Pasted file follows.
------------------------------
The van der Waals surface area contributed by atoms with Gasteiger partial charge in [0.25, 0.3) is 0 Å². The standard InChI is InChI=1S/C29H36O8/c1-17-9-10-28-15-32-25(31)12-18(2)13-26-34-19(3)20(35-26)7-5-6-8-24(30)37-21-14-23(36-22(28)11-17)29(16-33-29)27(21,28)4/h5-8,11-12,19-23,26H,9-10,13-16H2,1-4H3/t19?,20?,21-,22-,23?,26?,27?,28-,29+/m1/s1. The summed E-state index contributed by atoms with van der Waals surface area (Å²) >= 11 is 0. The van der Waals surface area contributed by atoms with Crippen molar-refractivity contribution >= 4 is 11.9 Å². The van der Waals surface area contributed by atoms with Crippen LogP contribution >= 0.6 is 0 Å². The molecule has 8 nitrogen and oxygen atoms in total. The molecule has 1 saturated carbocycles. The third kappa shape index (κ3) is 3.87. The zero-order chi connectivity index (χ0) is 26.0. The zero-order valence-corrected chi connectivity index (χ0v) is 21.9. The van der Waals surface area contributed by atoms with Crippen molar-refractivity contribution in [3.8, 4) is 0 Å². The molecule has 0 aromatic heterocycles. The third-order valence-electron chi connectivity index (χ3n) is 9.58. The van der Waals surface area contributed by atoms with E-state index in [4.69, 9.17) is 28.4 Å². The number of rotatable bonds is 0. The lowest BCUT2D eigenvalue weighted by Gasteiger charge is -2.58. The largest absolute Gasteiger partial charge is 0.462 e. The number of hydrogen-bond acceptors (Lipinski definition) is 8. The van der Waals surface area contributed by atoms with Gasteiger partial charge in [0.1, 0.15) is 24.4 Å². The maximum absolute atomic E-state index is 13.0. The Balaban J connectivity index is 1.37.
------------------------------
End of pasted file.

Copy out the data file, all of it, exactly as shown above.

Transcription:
The van der Waals surface area contributed by atoms with Gasteiger partial charge in [0.25, 0.3) is 0 Å². The standard InChI is InChI=1S/C29H36O8/c1-17-9-10-28-15-32-25(31)12-18(2)13-26-34-19(3)20(35-26)7-5-6-8-24(30)37-21-14-23(36-22(28)11-17)29(16-33-29)27(21,28)4/h5-8,11-12,19-23,26H,9-10,13-16H2,1-4H3/t19?,20?,21-,22-,23?,26?,27?,28-,29+/m1/s1. The summed E-state index contributed by atoms with van der Waals surface area (Å²) >= 11 is 0. The van der Waals surface area contributed by atoms with Crippen molar-refractivity contribution >= 4 is 11.9 Å². The van der Waals surface area contributed by atoms with Crippen LogP contribution >= 0.6 is 0 Å². The molecule has 8 nitrogen and oxygen atoms in total. The molecule has 1 saturated carbocycles. The third kappa shape index (κ3) is 3.87. The zero-order chi connectivity index (χ0) is 26.0. The zero-order valence-corrected chi connectivity index (χ0v) is 21.9. The van der Waals surface area contributed by atoms with Crippen molar-refractivity contribution in [3.8, 4) is 0 Å². The molecule has 0 aromatic heterocycles. The third-order valence-electron chi connectivity index (χ3n) is 9.58. The van der Waals surface area contributed by atoms with E-state index in [4.69, 9.17) is 28.4 Å². The number of rotatable bonds is 0. The lowest BCUT2D eigenvalue weighted by Gasteiger charge is -2.58. The largest absolute Gasteiger partial charge is 0.462 e. The number of hydrogen-bond acceptors (Lipinski definition) is 8. The van der Waals surface area contributed by atoms with Gasteiger partial charge in [0.1, 0.15) is 24.4 Å². The maximum absolute atomic E-state index is 13.0. The Balaban J connectivity index is 1.37.